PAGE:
Published online by Cambridge University Press: 06 June 2016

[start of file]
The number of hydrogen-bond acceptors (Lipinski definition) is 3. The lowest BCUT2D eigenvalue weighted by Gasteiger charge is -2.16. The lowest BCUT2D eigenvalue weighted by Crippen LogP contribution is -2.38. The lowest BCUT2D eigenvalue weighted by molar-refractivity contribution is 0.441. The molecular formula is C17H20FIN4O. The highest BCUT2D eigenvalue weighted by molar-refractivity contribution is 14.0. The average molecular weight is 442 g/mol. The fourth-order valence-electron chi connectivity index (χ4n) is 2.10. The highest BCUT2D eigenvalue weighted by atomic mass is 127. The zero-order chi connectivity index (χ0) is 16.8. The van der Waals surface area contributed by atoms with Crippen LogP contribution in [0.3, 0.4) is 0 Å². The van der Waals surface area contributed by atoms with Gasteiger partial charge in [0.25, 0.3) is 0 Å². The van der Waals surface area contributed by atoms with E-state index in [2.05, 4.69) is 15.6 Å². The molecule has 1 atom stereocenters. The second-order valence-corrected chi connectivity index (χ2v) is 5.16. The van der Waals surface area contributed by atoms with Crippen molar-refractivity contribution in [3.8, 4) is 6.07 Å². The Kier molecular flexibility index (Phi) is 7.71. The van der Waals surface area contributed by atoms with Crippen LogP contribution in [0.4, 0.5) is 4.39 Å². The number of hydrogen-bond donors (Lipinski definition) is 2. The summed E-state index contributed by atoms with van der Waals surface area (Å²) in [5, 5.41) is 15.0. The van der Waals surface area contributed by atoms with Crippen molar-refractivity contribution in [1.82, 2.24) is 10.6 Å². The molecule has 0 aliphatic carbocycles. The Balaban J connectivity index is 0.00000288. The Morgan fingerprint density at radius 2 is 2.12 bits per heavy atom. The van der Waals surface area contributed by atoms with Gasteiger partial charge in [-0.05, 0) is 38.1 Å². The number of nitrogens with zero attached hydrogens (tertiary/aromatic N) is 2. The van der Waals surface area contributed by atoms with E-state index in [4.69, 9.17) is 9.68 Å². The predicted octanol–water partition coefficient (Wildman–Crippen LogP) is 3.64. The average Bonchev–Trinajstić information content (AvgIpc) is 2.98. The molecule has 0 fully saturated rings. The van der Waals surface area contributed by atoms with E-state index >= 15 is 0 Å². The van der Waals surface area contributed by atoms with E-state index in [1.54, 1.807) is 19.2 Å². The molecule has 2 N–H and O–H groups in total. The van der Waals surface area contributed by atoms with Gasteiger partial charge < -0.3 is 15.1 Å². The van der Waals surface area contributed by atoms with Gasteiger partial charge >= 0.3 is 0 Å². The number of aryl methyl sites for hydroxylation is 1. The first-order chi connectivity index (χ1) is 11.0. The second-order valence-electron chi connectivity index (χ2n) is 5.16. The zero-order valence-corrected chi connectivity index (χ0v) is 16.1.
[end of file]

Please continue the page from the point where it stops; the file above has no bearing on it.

Since the early 1960s, there has been a movement among activists, scholars, and policymakers to redefine racism as a psychopathological condition, identifiable and treatable through psychotherapeutic and pharmacological interventions. This development reflects, and is reflected by, the popular framing among mass media and ordinary social actors of racism and racist events as individual pathology rather than as a social problem. This shifting perspective on racism, from a social problem and a system to an individual pathology, has increasingly become a part of academic and psychiatric discourse since Jim Crow. In this article, we have two aims: first, to trace the emergence of “psychopathological racism”; second, to illustrate the relationship between “psychopathological racism” and “colorblind racism” in the post-Civil Rights era. We argue that the psychopathological view of racism compliments colorblindness in that larger structural issues are dismissed in favor of individual pathos. Furthermore, psychopathological explanations for racism dismiss socio-political contexts, eschewing the contributions of well over fifty years of social scientific research in the process.